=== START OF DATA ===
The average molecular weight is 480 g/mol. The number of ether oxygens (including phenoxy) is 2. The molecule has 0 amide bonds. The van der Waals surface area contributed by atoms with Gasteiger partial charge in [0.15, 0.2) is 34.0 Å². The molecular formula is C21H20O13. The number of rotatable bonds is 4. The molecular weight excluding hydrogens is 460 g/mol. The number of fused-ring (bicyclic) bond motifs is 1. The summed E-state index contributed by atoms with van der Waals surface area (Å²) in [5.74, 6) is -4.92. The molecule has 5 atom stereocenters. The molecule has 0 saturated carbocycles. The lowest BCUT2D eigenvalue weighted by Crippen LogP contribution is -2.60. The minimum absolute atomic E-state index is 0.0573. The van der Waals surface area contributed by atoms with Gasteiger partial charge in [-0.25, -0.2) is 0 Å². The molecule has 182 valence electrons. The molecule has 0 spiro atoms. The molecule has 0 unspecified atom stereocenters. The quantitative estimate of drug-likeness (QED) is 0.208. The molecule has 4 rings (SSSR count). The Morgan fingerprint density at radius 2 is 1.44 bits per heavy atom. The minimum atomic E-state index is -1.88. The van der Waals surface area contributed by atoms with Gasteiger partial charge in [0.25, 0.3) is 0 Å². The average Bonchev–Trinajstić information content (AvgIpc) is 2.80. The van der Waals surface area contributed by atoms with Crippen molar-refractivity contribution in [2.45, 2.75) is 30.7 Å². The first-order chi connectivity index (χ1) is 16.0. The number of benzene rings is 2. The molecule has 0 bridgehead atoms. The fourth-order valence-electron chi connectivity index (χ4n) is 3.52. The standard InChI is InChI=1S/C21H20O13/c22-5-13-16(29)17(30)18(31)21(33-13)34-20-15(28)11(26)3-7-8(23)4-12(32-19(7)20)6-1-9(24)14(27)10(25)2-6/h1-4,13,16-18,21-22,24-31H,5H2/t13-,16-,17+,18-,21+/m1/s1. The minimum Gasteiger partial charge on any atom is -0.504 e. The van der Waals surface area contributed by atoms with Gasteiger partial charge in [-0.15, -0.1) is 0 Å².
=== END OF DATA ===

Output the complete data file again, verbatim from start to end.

The average molecular weight is 480 g/mol. The number of ether oxygens (including phenoxy) is 2. The molecule has 0 amide bonds. The van der Waals surface area contributed by atoms with Gasteiger partial charge in [0.15, 0.2) is 34.0 Å². The molecular formula is C21H20O13. The number of rotatable bonds is 4. The molecular weight excluding hydrogens is 460 g/mol. The number of fused-ring (bicyclic) bond motifs is 1. The summed E-state index contributed by atoms with van der Waals surface area (Å²) in [5.74, 6) is -4.92. The molecule has 5 atom stereocenters. The molecule has 0 saturated carbocycles. The lowest BCUT2D eigenvalue weighted by Crippen LogP contribution is -2.60. The minimum absolute atomic E-state index is 0.0573. The van der Waals surface area contributed by atoms with Gasteiger partial charge in [-0.25, -0.2) is 0 Å². The molecule has 182 valence electrons. The molecule has 0 spiro atoms. The molecule has 0 unspecified atom stereocenters. The quantitative estimate of drug-likeness (QED) is 0.208. The molecule has 4 rings (SSSR count). The Morgan fingerprint density at radius 2 is 1.44 bits per heavy atom. The minimum atomic E-state index is -1.88. The van der Waals surface area contributed by atoms with Gasteiger partial charge in [0.25, 0.3) is 0 Å². The average Bonchev–Trinajstić information content (AvgIpc) is 2.80. The van der Waals surface area contributed by atoms with Crippen molar-refractivity contribution in [2.45, 2.75) is 30.7 Å². The first-order chi connectivity index (χ1) is 16.0. The number of benzene rings is 2. The molecule has 0 bridgehead atoms. The fourth-order valence-electron chi connectivity index (χ4n) is 3.52. The standard InChI is InChI=1S/C21H20O13/c22-5-13-16(29)17(30)18(31)21(33-13)34-20-15(28)11(26)3-7-8(23)4-12(32-19(7)20)6-1-9(24)14(27)10(25)2-6/h1-4,13,16-18,21-22,24-31H,5H2/t13-,16-,17+,18-,21+/m1/s1. The minimum Gasteiger partial charge on any atom is -0.504 e. The van der Waals surface area contributed by atoms with Gasteiger partial charge in [-0.15, -0.1) is 0 Å².